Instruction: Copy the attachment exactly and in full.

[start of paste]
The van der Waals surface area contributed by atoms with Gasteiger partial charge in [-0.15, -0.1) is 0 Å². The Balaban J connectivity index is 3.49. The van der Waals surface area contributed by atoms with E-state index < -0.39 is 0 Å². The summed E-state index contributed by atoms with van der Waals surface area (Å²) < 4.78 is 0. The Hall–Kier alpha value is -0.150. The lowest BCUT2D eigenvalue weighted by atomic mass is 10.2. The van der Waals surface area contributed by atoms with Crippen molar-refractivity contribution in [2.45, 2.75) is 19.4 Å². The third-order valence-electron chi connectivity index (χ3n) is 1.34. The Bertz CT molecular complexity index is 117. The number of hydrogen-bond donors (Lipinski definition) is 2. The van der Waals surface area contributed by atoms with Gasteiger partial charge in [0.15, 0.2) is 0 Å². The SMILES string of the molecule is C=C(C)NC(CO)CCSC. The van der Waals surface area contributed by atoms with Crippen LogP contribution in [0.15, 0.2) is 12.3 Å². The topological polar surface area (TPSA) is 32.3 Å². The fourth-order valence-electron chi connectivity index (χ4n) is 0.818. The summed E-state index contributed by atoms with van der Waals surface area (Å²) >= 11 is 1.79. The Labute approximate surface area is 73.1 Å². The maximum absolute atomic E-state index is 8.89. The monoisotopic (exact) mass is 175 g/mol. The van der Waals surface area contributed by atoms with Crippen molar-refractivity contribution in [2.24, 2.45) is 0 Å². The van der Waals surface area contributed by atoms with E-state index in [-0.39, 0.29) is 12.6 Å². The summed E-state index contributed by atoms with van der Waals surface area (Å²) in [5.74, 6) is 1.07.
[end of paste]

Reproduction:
The van der Waals surface area contributed by atoms with Gasteiger partial charge in [-0.15, -0.1) is 0 Å². The Balaban J connectivity index is 3.49. The van der Waals surface area contributed by atoms with E-state index < -0.39 is 0 Å². The summed E-state index contributed by atoms with van der Waals surface area (Å²) < 4.78 is 0. The Hall–Kier alpha value is -0.150. The lowest BCUT2D eigenvalue weighted by atomic mass is 10.2. The van der Waals surface area contributed by atoms with Crippen molar-refractivity contribution in [2.45, 2.75) is 19.4 Å². The third-order valence-electron chi connectivity index (χ3n) is 1.34. The Bertz CT molecular complexity index is 117. The number of hydrogen-bond donors (Lipinski definition) is 2. The van der Waals surface area contributed by atoms with Gasteiger partial charge in [0.15, 0.2) is 0 Å². The SMILES string of the molecule is C=C(C)NC(CO)CCSC. The van der Waals surface area contributed by atoms with Crippen LogP contribution in [0.15, 0.2) is 12.3 Å². The topological polar surface area (TPSA) is 32.3 Å². The fourth-order valence-electron chi connectivity index (χ4n) is 0.818. The summed E-state index contributed by atoms with van der Waals surface area (Å²) >= 11 is 1.79. The Labute approximate surface area is 73.1 Å². The maximum absolute atomic E-state index is 8.89. The monoisotopic (exact) mass is 175 g/mol. The van der Waals surface area contributed by atoms with Crippen molar-refractivity contribution in [2.24, 2.45) is 0 Å². The van der Waals surface area contributed by atoms with E-state index in [-0.39, 0.29) is 12.6 Å². The summed E-state index contributed by atoms with van der Waals surface area (Å²) in [5.74, 6) is 1.07.